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Winding up petitions against London companies on the increase

2 November 2010

The number of Winding up petitions issued by creditors against Central London companies in October was 109 compared with 78 in September. This represents an increase of 39%. In the rest of the country the rise has only been 10.5%

This is a sign that creditors are becoming more impatient with companies that owe them money, especially so in London. Now that the economy is improving perhaps we are now seeing the first signs of the cashflow problems that companies encounter as they start to pull out of recession. We are also seeing greater use of the winding up petition by HMRC as it loses patience with companies that have built up tax arrears.

So what is a winding up petition?

A winding up petition, once issued, is the the most powerful tool that creditors of a business can use to try and reclaim a debt.

Effectively a petition is served on the company by a solicitor and a court hearing is set. Once the court hearing is concluded and the company does not pay the debt, this will generally lead to the Official Receiver (OR) or a court appointed liquidator taking over to wind the company up. If the company has assets then an insolvency practitioner may be appointed by the court.

A winding up petition (WUP) costs say upto £800 to issue PLUS £1,190 court deposit and the filing fee. So it is a serious step to take.

What is a Petition Advertisement?

The creditor must allow 7 clear days after the serving of the petition on your registered office, before the petition can be advertised in the London or Edinburgh Gazette.

If the petition is advertised in the London Gazette all the credit agencies, receive notification of these petitions. The immediate consequence of that sounds bad but the main problem is that your Bank will be notified of the petition and they will in almost every case, freeze the company’s business bank account! How can the banks do this?

Well the technical answer is under section 127(1) of the Insolvency Act 1986, if a company is wound up, any sale of the company's property, any transfer of shares made after the commencement of the winding-up is void, unless otherwise ordered by the court.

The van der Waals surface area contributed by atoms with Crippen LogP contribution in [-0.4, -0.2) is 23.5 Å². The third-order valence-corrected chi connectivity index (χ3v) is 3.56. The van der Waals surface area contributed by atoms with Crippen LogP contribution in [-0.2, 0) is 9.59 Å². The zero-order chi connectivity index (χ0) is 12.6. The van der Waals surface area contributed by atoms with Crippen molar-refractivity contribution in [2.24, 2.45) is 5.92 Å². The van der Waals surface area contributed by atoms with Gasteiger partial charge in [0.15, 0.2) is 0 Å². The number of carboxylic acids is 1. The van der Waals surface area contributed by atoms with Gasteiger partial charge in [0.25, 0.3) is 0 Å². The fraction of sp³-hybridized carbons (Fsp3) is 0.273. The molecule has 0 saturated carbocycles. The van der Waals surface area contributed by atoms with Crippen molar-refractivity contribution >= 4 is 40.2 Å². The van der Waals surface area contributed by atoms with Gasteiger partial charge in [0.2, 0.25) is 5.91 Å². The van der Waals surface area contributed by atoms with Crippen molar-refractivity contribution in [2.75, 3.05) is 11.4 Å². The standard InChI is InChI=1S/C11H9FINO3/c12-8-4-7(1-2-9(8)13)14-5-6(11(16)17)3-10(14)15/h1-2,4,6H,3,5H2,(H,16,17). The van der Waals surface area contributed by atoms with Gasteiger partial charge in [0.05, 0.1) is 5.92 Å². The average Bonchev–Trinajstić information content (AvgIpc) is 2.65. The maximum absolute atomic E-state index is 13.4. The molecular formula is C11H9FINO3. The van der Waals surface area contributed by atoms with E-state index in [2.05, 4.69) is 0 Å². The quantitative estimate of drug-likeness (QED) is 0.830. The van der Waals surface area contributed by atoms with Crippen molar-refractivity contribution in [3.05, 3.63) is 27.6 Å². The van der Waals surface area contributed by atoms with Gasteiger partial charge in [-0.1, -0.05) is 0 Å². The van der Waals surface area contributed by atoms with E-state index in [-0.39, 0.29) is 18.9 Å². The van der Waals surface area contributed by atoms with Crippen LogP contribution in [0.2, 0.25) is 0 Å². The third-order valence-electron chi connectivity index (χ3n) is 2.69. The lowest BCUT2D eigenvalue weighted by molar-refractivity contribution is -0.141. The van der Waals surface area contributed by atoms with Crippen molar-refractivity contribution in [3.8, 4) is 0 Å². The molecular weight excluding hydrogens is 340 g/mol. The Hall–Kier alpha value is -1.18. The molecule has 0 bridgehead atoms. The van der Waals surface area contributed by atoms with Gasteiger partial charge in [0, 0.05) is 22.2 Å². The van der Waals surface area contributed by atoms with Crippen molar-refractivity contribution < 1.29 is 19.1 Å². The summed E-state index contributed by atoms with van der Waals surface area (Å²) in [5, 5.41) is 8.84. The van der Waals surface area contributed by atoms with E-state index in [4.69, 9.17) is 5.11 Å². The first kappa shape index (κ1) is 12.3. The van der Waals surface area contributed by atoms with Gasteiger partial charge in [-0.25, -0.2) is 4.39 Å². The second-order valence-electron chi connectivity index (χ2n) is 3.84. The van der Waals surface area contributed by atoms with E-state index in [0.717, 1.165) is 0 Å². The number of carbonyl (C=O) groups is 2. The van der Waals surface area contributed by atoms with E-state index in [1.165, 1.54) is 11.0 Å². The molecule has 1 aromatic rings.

This means that it is very difficult for a company to continue to trade after a winding up petition is advertised. So banks assume that they have to freeze the accounts to stop assets being dispositioned. It is a safe step in their eyes. This will happen even if your account is in credit

What can a business do if faced with a winding up petition.

It is possible to stop the advert if the company acts quickly. Talk to the creditor and seek an adjournment of the hearing. In many cases it is HMRC who issue winding up petitions so talk to them and say you are working on a rescue plan, Also double check all the paperwork. The petition has to be served at the registered address. Another possibility is that a WUP has been issued but doing so has been an “abuse of process “ by one creditor that could damage the interests of the other creditors. This might be where a creditor happens to be a competitor, or where the debt is in fact disputed.

Once a petition is advertised you can no longer go down the path of a creditors voluntary liquidation. It is unlikely that there would be sufficient time to propose a Company voluntary arrangement, CVA. A CVA gives you the ability to stop creditor pressure and come to an agreement with your creditors to pay off what is owed over a period of 3-5 years, much like an IVA for companies both these arrangements have to be overseen by an insolvency practitioner. A voluntary liquidation (CVL) means you can close the company without having a court appointed Official Receiver looking into your behaviour as a director.

In almost all circumstances that we get involved with in the turnaround and insolvency world, when a creditor issues a winding up petition, it is simply the fault of the company’s directors and management – they fail to act and keep thinking that muddling on will save the day.

So if you are threatened with a winding up petition ACT. Visit our London office for a no obligation meeting.

Or visit our London based website.

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